10: Simon Peter, just like us
Spare a thought for poor Jesus as he pondered whom among his disciples he should pick as the rock on which to build his Church. A football team worth of good men they certainly were, but even the most obvious leader among them, Simon Peter, was inadequate in the face of divinity.
It should surprise us that the New Testament is quite so candid about the weaknesses of the Churchís first leader. If the gospels really were just fabricated propaganda, surely the evangelists would have drawn Peter as a paragon of valiant virtue, a leader among leaders, a man who truly merited the confidence Jesus invested in him. Instead, the Peter of the Gospel is a fallible human being. Peter is like any and all of us.
Witness his quite absurd efforts at camping hospitality just as something genuinely astonishing was happening before his eyes on Mt Tabor. Or take his lack of faith when Jesus, the one he ought to have known to trust absolutely, called him to walk on the water. He misunderstood Jesusí code when he resorted to an act of armed violence in the Garden of Gethsemane. Most famously, Peter committed the triple denunciation of Jesus ó not to the high priestís henchmen, but before mere slave girls with no clout.
St Peter was one of us: misreading the wonders of what occurs before our eyes, sometimes mistrustful of the powers of faith (even when we really should know better), sometimes acting inappropriately in our spirited defence of Jesus, and sometimes failing in our fidelity to the faith.
Lukeís story of St Peterís denial of Jesus is one of the most dramatic in the Gospel. Peter has the courage to follow the captive Jesus to the high priestís palace. But when recognised as one of the prisonerís sidekicks, he loses his nerve. The risen Jesus would prod Peter about it later, asking him not once, not twice, but thrice: “Do you love me?” He surely understood Peterís mortification at having broken his confident promises of unstinting loyalty, of having committed an act of betrayal. Peter was human, after all.
The story of the crowing cock humiliates Peter. And yet one may wonder whether Peterís denial of Jesus was not such a deplorable act of cowardice after all, but a judicious bid at self-preservation. What might we have done in Peterís shoes?
The church of St Peter in Gallicantu (literally, Peter at the cockís crow) on Mount Zion invites us to reflect on Peterís weakness. Yet, despite its name, the focus of this church Ė built in 1931 and maintained by the French Assumptionist Fathers Ė is mostly on Jesus. Many believe, with justification, that the church stands above the remains of the palace of the high priest Caiaphas, the place where Jesus was tried and jailed. These ruins include a jail and an unfinished purification pool, which served as a dungeon. If this was indeed Caiaphasí residence, then Jesus was most likely held in the dungeon.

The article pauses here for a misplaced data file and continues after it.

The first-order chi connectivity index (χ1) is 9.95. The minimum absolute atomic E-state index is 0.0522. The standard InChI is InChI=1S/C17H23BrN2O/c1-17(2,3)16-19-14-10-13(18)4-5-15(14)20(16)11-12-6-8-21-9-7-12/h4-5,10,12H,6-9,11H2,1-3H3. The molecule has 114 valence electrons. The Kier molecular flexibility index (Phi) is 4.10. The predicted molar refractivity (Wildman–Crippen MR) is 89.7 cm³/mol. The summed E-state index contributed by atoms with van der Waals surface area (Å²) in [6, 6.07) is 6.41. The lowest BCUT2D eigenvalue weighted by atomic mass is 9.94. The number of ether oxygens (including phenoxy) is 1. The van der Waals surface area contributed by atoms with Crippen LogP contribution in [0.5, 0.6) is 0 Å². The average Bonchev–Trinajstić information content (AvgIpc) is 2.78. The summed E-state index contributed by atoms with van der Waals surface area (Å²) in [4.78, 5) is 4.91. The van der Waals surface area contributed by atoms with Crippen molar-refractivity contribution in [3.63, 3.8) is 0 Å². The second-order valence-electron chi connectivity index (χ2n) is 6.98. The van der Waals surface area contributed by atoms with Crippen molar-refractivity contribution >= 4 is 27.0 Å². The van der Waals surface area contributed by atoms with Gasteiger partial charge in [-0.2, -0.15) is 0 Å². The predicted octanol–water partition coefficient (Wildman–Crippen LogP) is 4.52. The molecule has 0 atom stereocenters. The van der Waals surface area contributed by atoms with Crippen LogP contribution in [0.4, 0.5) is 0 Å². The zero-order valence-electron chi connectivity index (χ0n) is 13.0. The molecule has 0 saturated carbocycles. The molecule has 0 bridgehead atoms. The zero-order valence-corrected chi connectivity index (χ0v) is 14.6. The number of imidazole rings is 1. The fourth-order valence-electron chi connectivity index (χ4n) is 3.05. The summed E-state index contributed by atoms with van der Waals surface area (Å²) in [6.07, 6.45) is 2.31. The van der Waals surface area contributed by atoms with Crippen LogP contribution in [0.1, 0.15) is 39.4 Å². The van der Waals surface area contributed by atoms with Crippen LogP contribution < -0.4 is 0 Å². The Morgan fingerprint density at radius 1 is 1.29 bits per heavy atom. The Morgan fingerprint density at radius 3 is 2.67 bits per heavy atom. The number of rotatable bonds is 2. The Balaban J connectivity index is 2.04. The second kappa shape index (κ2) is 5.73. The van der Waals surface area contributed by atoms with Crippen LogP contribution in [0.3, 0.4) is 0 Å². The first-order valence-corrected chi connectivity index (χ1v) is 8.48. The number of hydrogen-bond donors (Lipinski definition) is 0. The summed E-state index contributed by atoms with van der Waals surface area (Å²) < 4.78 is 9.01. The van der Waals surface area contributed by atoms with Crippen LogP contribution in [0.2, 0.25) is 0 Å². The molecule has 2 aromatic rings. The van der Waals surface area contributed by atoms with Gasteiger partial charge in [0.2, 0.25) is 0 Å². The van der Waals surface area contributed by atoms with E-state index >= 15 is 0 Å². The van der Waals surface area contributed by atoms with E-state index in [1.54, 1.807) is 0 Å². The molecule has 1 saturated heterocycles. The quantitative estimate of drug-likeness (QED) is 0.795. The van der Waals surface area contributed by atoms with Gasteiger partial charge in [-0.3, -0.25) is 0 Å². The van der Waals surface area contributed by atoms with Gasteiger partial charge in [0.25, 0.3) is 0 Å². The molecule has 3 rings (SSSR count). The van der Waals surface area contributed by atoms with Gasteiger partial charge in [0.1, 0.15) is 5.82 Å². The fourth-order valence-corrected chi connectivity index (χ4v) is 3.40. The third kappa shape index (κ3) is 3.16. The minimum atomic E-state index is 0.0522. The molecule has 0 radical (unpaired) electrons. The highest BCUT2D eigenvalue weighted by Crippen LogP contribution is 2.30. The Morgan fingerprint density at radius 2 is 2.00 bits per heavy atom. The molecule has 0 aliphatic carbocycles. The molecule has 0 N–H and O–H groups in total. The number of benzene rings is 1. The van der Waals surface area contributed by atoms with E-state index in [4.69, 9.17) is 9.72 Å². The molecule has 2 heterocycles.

Picture the scene of Our Lord, with a rope tied around his waist, being lowered through a hole into this dark, damp stone cell. In the dark night, he must have contemplated what torment was to come.
Next to the church are excavated steps dating back to Jesusí time. It is inevitable that Jesus, who based himself on the slopes of the Mount of Olives, would have walked on these steps on his way to the Last Supper, on his way back to Gethsemane, and again as a prisoner of the Sanhedrin. Here we can actually locate the physical Jesus.
Not far from the church of St Peter in Gallicantu is the multi-religious complex which houses Davidís tomb and the Upper Room. In reality, it houses neither. The imposing velvet-draped sarcophagus in the tomb does not contain Davidís earthly remains, and the Upper Room is a crusader chapel that was appropriated by the Muslims and used as a mosque. Even today Christians are not allowed to vocalise their prayers here. In March 2000, Pope John Paul celebrated a Mass in the Coenaculum (Roman for a second floor dining room), as it is knownĖthe first there since 1583.
The influential Holy Land expert Fr Bargil Pixner believed that the Last Supper took place on the second floor of an Essene guesthouse on Mount Zion, possibly on the Tuesday before the crucifixion. He explained this quirk of chronology by the fact that the Essenes used a different calendar from that followed by the other two Jewish denominations at the time, the Pharisees and the Saduccees, as the Dead Sea Scrolls of the Essene community at Qumran have proved. Fr Pixner was among the archaeological team that excavated an old Essene gate on Mt Zion. According to him, the Passover meal was possibly organised by Jesusí half-brother James, who probably had links to the Essenes.
Near the Davidís Tomb/Coenaculum complex is the Dormition Abbey, a massive church just outside Zion Gate which was financed by Germanyís Kaiser Wilhelm II in the early 20th century. It marks the supposed place where Our Lady “went to sleep”.
Before his death on the cross, Jesus entrusted his mother to the disciple John. Some traditions have it that Mary lived out her days on Mt Zion, while others argue that she joined John on his ministry in Ephesus, in modern-day Turkey, where many Catholics, including two recent popes, have venerated her reputed house.
There is no tradition placing Maryís death (and assumption) at Ephesus, so, it seems more likely† that she drew her terminal breath on Mount Zion, near the place of the Last Supper and the coming of the Holy Spirit on Pentecost.
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